Myths & Misconceptions About Exercise

Misleading Advertising

From 1946-52, The RJ REYNOLDS tobacco company advertised the “actual fact” that Camel was the most smoked cigarette among US doctors, citing surveys by “three leading independent research organizations,” which surveyed 113,597 doctors “from every branch of medicine”.

In reality, the ‘independent research’ was conducted by RJ Reynolds’s advertising agency, whose employees surveyed most doctors about their preferred cigarette brand just after gifting them complimentary cartons of Camel cigarettes! It’s easy to see how their persuasive advertising could be perceived as truth. 

Clearly, we now know different, but, in an age where social media permits anyone to post almost anything, how can you know what is fact and what is fiction? 



10 Truths About Exercise


Myth 1: No Pain, No Gain

Regular fitness activities will keep you fitter and more mobile. And yes, you need to push limits and overload your muscles to get stronger. BUT, insufficient rest and too much HIIT training, for example, does not allow your body to recover. Championship cyclist Mark Cavendish says, “The hard work is easy, but it takes courage to rest”.  

Truth: When in doubt, rest up and replace exercise with an extra hour in bed


Myth 2: Fasted Training Burns More Fat

It has been suggested that fasted cardio burns more fat. Myth! Research into the effect of fasted and fed aerobic exercise reveals insignificant differences on body mass. The effect of exercise is more likely to be enhanced by creating a permanent lifestyle change including a meaningful calorie deficit, rather than exercising in fasted or fed states. 

Truth: A healthy, balanced diet gives you energy to exercise.


Myth 3: You Can Out-Train a Bad Diet

Even if you burn 12,000 calories a day training like Michael Phelps, the quality of the nutrients you put in your body matters. Not all calories are created equal. 

Truth: You are what you eat. 


Myth 4: You Need Supplements



Yes, you need more protein to build muscle size and strength. But most of us can get what we need from food. A healthy balanced diet should give most of the vitamins and minerals you need.

You may want to add processed nutrients to your diet but many of us do not need to.

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Myth 5: Exercise Is Just for Body

Your brain is made up of nervous tissue (neurones) and connective tissue.  

Just like the muscles in the body, it adapts to the demands placed on it. New pathways are forged as your brain learns from new movements. The evidence on neuroplasticity – our brain’s ability to reorganize itself by forming new neural connections – is growing. Let’s not forget about the release of serotonin (the feel-good hormone), a natural antidepressant.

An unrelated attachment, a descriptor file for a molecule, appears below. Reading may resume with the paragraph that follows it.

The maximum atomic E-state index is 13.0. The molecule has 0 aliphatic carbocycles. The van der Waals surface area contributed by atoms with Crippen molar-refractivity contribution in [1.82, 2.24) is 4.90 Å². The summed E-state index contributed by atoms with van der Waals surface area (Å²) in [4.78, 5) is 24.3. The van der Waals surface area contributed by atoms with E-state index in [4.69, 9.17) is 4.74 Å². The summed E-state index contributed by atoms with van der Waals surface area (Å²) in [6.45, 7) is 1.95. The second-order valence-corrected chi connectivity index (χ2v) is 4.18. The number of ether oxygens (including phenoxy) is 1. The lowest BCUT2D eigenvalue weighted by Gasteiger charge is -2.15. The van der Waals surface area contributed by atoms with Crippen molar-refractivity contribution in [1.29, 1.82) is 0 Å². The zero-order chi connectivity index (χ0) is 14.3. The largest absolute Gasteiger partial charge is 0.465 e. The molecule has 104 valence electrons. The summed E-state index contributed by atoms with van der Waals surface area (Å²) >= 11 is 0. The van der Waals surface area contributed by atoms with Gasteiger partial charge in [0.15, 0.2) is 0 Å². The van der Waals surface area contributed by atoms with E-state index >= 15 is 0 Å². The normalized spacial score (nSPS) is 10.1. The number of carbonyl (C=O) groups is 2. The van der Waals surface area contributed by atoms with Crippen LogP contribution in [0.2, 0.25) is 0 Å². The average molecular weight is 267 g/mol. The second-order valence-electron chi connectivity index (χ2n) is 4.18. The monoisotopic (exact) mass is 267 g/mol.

Truth: Exercise is good for body and mind.

 

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Myth 6: You Choose Where to Burn Fat


Crunches and sit-ups are not the most effective move for torching tummy fat. We are all different. Fat is stored, and lost from different places in different people, at different rates.  

Truth: Healthy, sustainable lifestyle choices are the safest way to reduce fat, long term



Myth 7: You Must Split Muscle Groups for Maximum Gains

Imagine you have 3 dedicated training sessions a week. Depending on the days you train, you might get better results making each session ‘full-body’. If you train different muscle groups in each session (e.g. Chest & Back on Wednesday) then you effectively give those muscles 6 days rest. If it only takes 1-2 days to recover that means 4-5 days of missed opportunity. 

Truth: You do not always need to split muscle groups for maximum results.





Myth 8: You Need Loads of Time

“I am too busy” is the number 1 excuse we give ourselves. If you genuinely don’t have time, lifestyle changes and regular small activities ( walking, gardening, cleaning) can make a big impact. 

Truth: You do not need long dedicated sessions to improve your health. 

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Myth 9: Stretching and Foam Rolling Before Exercise Prevents Injury

Warming up, which involves raising the heart rate and literally increasing your body temperature and blood flow, is not to be confused with stretching. Stretching is beneficial for different reasons and is unlikely to do damage, but should not ever be a substitute for warming up.

Truth: You need to warm-up before exercise to prevent injury.


Myth 10: You Can Shortcut to Success

Let’s define success as leading a fit, healthy and active lifestyle. You can get liposuction, gastric bands or try an extreme 6 week training plan, but we all know the truth; there is no shortcut to success. Nor should there be. 

Truth: You only value what you invest in. Invest in your healthy body by working out and having a healthy relationship with food. Enjoy the journey.




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These exercise myths just scratch the surface. I hear tons of commonly held beliefs about exercise that are questionable, if not completely false. You’ll notice many of the truths above follow a common theme, regular, sustainable exercise and a healthy, balanced diet. 

If you want to find out more about exercise myths, or book a wellbeing workshop at your work, contact Chris – chris@innerfit.co.uk – www.innerfit.co.uk



Chris Pinner